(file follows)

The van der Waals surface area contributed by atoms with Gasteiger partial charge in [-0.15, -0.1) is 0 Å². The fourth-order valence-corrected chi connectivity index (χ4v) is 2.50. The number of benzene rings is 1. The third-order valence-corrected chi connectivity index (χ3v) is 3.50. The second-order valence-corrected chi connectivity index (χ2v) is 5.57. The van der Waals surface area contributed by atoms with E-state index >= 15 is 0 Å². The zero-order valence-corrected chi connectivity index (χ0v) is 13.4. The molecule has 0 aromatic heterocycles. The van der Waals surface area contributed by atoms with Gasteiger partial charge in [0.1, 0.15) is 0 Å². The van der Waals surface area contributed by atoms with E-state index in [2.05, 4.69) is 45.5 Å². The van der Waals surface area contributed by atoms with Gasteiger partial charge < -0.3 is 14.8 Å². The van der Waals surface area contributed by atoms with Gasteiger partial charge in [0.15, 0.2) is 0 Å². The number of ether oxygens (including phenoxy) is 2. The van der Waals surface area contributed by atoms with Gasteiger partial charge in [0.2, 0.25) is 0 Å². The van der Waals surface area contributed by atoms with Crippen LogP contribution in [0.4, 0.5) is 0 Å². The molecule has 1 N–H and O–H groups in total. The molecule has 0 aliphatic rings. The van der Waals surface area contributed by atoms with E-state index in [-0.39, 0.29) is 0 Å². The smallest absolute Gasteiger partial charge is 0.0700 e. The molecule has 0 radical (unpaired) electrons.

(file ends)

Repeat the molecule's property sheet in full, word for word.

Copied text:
The van der Waals surface area contributed by atoms with Gasteiger partial charge in [-0.15, -0.1) is 0 Å². The fourth-order valence-corrected chi connectivity index (χ4v) is 2.50. The number of benzene rings is 1. The third-order valence-corrected chi connectivity index (χ3v) is 3.50. The second-order valence-corrected chi connectivity index (χ2v) is 5.57. The van der Waals surface area contributed by atoms with E-state index >= 15 is 0 Å². The zero-order valence-corrected chi connectivity index (χ0v) is 13.4. The molecule has 0 aromatic heterocycles. The van der Waals surface area contributed by atoms with Gasteiger partial charge in [0.1, 0.15) is 0 Å². The van der Waals surface area contributed by atoms with E-state index in [2.05, 4.69) is 45.5 Å². The van der Waals surface area contributed by atoms with Gasteiger partial charge < -0.3 is 14.8 Å². The van der Waals surface area contributed by atoms with Gasteiger partial charge in [0.15, 0.2) is 0 Å². The number of ether oxygens (including phenoxy) is 2. The van der Waals surface area contributed by atoms with Gasteiger partial charge in [0.2, 0.25) is 0 Å². The van der Waals surface area contributed by atoms with Crippen LogP contribution in [0.4, 0.5) is 0 Å². The molecule has 1 N–H and O–H groups in total. The molecule has 0 aliphatic rings. The van der Waals surface area contributed by atoms with E-state index in [-0.39, 0.29) is 0 Å². The smallest absolute Gasteiger partial charge is 0.0700 e. The molecule has 0 radical (unpaired) electrons.